4 Ways to Succeed in a Lean Startup

Platform Signup Friction

Every entrepreneur has at least heard of the Lean Startup. It’s a methodology developed and popularized by Eric Ries starting in 2008. Since then, the Lean Startup has assisted countless businesses to get off the ground since it reduces market risk and avoids the need to take out large amounts of money.

While initially developed with tech startups in mind, the Lean Startup methodology has been used by entrepreneurs in industries across the board of all and any type of business because the system can effectively help a company launch and grow – especially through these four ways.

  1. “Is this idea sustainable?”

A lot of entrepreneurs are hesitant and fearful about sharing their ideas with others. While I understand that there are concerns, such as someone else stealing your idea, the fact is that you have to get your idea out there as soon as possible. Before you invest too much time and money in your startup, you need to ask questions like, “Can this product or business actually be built?” and “Can we build a sustainable business around these products and services?”

Even after you get started, keep gathering feedback from your target audience to find out what customers like and dislike. Even Sam Walton used to stand in the parking lot of certain Wal-Marts so that he could be in a position to ask his customers all kinds of questions in order to improve their experience in his stores. Today, you can send out surveys, test landing pages, or even launch a Kickstarter campaign to validate an idea.

  1. Embrace the ‘minimum viable product’ strategy.

If you’re read the Lean Startup, then you should be familiar with the build-measure-learn feedback loop. This core component includes, “figuring out the problem that needs to be solved and then developing a minimum viable product (MVP) to begin the process of learning as quickly as possible.” Once you have established an MVP, you can begin to measure, learn, and set actionable metrics “that can demonstrate cause and effect question.”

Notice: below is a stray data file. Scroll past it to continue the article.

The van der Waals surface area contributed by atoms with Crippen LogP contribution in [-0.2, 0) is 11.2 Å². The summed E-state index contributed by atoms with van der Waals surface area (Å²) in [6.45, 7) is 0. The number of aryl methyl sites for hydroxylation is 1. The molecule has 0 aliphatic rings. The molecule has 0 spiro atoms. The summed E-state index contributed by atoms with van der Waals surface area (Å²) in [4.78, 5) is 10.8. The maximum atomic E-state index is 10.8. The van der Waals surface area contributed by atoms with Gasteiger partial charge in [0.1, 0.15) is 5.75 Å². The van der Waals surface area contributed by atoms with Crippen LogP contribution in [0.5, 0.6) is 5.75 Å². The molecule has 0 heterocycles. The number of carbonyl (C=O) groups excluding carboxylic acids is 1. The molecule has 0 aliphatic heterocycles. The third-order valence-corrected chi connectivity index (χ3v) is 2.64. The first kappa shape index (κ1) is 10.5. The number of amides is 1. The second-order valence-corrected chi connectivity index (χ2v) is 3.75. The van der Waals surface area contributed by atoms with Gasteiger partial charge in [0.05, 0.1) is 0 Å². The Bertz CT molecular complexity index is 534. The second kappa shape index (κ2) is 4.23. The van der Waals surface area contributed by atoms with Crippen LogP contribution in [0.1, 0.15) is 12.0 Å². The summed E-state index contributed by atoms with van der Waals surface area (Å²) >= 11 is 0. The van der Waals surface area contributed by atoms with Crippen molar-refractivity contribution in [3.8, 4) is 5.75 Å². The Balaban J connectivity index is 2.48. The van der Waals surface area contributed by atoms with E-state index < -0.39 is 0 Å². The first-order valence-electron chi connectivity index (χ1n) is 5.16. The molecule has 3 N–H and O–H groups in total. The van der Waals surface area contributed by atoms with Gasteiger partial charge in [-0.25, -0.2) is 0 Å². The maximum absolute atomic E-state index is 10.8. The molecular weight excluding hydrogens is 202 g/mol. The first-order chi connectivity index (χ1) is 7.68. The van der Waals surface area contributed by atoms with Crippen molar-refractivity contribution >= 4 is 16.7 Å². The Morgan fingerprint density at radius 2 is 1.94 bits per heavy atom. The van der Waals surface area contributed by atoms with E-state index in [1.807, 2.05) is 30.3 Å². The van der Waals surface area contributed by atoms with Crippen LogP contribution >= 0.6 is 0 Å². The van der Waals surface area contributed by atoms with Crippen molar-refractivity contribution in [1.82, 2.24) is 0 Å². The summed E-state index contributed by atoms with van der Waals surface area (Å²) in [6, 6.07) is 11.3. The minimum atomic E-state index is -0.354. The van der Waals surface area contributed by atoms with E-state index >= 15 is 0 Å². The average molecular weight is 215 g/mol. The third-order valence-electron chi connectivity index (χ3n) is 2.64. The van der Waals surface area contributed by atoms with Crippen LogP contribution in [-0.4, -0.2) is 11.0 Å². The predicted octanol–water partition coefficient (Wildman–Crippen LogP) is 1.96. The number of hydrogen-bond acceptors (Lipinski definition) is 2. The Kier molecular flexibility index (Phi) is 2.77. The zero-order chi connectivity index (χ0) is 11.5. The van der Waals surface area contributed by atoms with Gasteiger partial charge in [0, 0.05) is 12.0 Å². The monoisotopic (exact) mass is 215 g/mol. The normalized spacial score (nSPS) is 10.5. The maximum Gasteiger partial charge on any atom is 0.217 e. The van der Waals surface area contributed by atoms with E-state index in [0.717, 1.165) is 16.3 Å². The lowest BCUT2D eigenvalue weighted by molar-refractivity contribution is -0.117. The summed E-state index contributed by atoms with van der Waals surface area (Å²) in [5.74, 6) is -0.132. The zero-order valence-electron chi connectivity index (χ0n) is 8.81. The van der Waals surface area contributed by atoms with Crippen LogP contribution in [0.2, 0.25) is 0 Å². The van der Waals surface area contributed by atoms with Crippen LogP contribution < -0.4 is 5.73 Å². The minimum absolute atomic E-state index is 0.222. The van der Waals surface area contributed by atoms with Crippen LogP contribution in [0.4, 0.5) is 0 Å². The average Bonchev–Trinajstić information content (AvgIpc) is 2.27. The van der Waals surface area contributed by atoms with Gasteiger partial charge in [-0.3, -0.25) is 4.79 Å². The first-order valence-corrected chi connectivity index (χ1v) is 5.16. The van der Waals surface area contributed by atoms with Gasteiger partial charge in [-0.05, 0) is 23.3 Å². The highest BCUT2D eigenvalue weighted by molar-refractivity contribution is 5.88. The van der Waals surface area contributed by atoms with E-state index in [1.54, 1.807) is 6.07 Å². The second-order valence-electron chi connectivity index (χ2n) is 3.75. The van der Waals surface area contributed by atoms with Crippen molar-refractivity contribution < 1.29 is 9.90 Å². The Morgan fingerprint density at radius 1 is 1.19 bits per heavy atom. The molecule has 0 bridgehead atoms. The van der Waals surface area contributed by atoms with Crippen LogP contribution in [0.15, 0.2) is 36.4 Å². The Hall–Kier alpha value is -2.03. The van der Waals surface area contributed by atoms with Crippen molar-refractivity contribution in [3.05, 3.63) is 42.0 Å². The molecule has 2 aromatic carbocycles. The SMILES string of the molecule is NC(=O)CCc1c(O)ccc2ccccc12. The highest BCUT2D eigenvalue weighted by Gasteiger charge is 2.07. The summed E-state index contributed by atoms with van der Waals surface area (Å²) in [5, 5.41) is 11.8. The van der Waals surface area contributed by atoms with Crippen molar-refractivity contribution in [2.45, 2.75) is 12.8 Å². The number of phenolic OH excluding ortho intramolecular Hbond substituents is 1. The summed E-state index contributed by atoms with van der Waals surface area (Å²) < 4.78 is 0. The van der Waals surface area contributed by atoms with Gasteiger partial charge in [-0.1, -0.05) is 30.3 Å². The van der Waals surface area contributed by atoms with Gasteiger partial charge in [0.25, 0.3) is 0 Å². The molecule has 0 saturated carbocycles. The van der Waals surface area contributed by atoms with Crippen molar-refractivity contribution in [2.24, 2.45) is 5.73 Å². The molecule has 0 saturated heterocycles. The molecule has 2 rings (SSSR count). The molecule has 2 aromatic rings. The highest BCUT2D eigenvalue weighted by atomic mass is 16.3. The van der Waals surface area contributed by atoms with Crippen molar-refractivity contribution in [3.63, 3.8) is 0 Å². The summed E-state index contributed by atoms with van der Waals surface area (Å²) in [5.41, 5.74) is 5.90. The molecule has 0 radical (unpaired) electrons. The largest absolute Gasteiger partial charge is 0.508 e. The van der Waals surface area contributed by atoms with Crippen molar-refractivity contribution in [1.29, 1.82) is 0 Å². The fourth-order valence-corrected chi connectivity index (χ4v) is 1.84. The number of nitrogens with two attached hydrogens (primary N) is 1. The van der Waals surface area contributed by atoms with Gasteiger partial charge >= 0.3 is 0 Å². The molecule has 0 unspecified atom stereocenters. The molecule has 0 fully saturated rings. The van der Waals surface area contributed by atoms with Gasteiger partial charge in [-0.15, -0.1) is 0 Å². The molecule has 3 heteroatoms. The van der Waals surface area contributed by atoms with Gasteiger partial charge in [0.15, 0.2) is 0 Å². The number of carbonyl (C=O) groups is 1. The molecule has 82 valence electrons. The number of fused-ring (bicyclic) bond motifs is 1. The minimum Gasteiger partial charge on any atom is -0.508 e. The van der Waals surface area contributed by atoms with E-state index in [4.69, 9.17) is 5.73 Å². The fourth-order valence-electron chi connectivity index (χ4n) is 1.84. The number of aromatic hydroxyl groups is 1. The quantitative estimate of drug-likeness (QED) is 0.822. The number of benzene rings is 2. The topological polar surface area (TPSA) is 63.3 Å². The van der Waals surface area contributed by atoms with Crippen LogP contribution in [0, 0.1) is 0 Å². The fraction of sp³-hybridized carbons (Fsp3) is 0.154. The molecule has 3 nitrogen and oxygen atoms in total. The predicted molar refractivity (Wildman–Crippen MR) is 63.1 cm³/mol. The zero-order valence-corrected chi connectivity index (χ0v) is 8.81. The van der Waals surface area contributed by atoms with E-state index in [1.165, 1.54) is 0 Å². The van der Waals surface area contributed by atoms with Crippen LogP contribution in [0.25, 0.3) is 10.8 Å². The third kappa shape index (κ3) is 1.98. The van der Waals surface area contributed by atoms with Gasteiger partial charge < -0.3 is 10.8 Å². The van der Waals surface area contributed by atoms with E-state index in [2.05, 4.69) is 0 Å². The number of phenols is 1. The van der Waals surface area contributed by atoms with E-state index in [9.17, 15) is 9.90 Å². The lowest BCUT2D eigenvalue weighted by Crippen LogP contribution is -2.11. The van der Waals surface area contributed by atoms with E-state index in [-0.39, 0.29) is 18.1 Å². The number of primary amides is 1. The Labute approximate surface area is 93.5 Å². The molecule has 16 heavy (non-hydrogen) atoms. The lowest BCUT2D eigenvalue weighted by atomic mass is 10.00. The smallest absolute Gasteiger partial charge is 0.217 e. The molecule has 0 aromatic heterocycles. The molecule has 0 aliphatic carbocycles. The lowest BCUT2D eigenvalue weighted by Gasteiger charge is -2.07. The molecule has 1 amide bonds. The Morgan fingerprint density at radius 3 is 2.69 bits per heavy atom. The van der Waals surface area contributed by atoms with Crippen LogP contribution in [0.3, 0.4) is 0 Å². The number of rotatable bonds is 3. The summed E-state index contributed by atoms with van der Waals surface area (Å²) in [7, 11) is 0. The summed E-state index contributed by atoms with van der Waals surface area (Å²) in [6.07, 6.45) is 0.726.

“I found the ‘minimum viable product’ strategy to be the most helpful. Before ordering a product, we set up the web page to see if people were even interested in something like this,” says Peter Sanchez, Founder of Elf Boxes.

“After we launched a basic version of the website (concierge model for ordering) which was the minimum viable product, we tested different ordering packages and pricing packages to arrive at what we are using now. As it’s grown we are making changes to the model and website and will soon add the ability to take credit cards and schedule a delivery pickup using the website, without human interaction.”

  1. Find and build an All-Star Team.

Your idea and business model are going to change over time. You may even decide to pivot and completely overhaul your business.

What you want to work toward is how to keep and not keep changing the amazing people that you’re surrounded by.

Ultimately, the failure or success of your startup will depend on the team that you’ve assembled. It’s your team that will make your idea a reality, bring in new ideas, and becomes your first advocates. Not to mention, constantly swapping team members is a serious waste of time and money.

When constructing your team, be sure to consider the following;

  • Identify the essential positions that you need to get your startup rolling.
  • Weigh the pros and cons of hiring full-time and part-time employees.
  • Identify the perfect candidates based on criteria like experience and how they view your product or service.
  • Prepare to interview the candidates.
  • Conduct a post-hire assessment.
  1. Be flexible.

As mentioned previously, it’s important that you keep receiving feedback. This feedback is going to greatly influence your products, services, and business altogether so much that you may have to change. And, that’s OK.

Even though you believe that you have an ingenious idea that everyone will love, you may quickly discover that this is not the case. Remember, you want a business that is going to be sustainable over the long-term. And that means that you may have to give up on your original idea. Of course, with an awesome team behind you, this really isn’t as devastating as it sounds. After-all, Twitter, Pinterest, Groupon, Android, and Nokia have all pivoted only to find success.